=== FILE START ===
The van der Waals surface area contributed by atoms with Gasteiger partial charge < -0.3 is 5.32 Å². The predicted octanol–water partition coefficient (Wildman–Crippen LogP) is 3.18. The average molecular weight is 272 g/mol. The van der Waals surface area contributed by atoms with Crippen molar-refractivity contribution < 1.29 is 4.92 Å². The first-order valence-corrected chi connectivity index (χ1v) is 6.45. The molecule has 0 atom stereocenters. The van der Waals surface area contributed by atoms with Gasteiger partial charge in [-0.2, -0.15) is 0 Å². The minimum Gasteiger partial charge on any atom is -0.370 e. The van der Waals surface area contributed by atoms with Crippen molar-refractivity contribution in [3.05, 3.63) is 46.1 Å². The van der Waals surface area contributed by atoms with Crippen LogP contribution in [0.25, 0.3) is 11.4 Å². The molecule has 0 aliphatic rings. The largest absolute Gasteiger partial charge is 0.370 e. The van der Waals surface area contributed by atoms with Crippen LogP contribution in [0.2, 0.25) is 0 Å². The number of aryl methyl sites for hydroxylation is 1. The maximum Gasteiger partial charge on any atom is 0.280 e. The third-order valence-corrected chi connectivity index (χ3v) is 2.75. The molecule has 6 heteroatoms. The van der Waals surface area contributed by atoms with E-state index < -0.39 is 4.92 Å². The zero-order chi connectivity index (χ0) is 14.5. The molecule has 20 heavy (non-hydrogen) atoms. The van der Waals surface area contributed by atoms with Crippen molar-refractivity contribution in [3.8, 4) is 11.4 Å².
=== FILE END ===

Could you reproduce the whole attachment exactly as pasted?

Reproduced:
The van der Waals surface area contributed by atoms with Gasteiger partial charge < -0.3 is 5.32 Å². The predicted octanol–water partition coefficient (Wildman–Crippen LogP) is 3.18. The average molecular weight is 272 g/mol. The van der Waals surface area contributed by atoms with Crippen molar-refractivity contribution < 1.29 is 4.92 Å². The first-order valence-corrected chi connectivity index (χ1v) is 6.45. The molecule has 0 atom stereocenters. The van der Waals surface area contributed by atoms with Gasteiger partial charge in [-0.2, -0.15) is 0 Å². The minimum Gasteiger partial charge on any atom is -0.370 e. The van der Waals surface area contributed by atoms with Crippen molar-refractivity contribution in [3.05, 3.63) is 46.1 Å². The van der Waals surface area contributed by atoms with Crippen LogP contribution in [0.25, 0.3) is 11.4 Å². The molecule has 0 aliphatic rings. The largest absolute Gasteiger partial charge is 0.370 e. The van der Waals surface area contributed by atoms with Crippen LogP contribution in [0.2, 0.25) is 0 Å². The number of aryl methyl sites for hydroxylation is 1. The maximum Gasteiger partial charge on any atom is 0.280 e. The third-order valence-corrected chi connectivity index (χ3v) is 2.75. The molecule has 6 heteroatoms. The van der Waals surface area contributed by atoms with E-state index < -0.39 is 4.92 Å². The zero-order chi connectivity index (χ0) is 14.5. The molecule has 20 heavy (non-hydrogen) atoms. The van der Waals surface area contributed by atoms with Crippen molar-refractivity contribution in [3.8, 4) is 11.4 Å².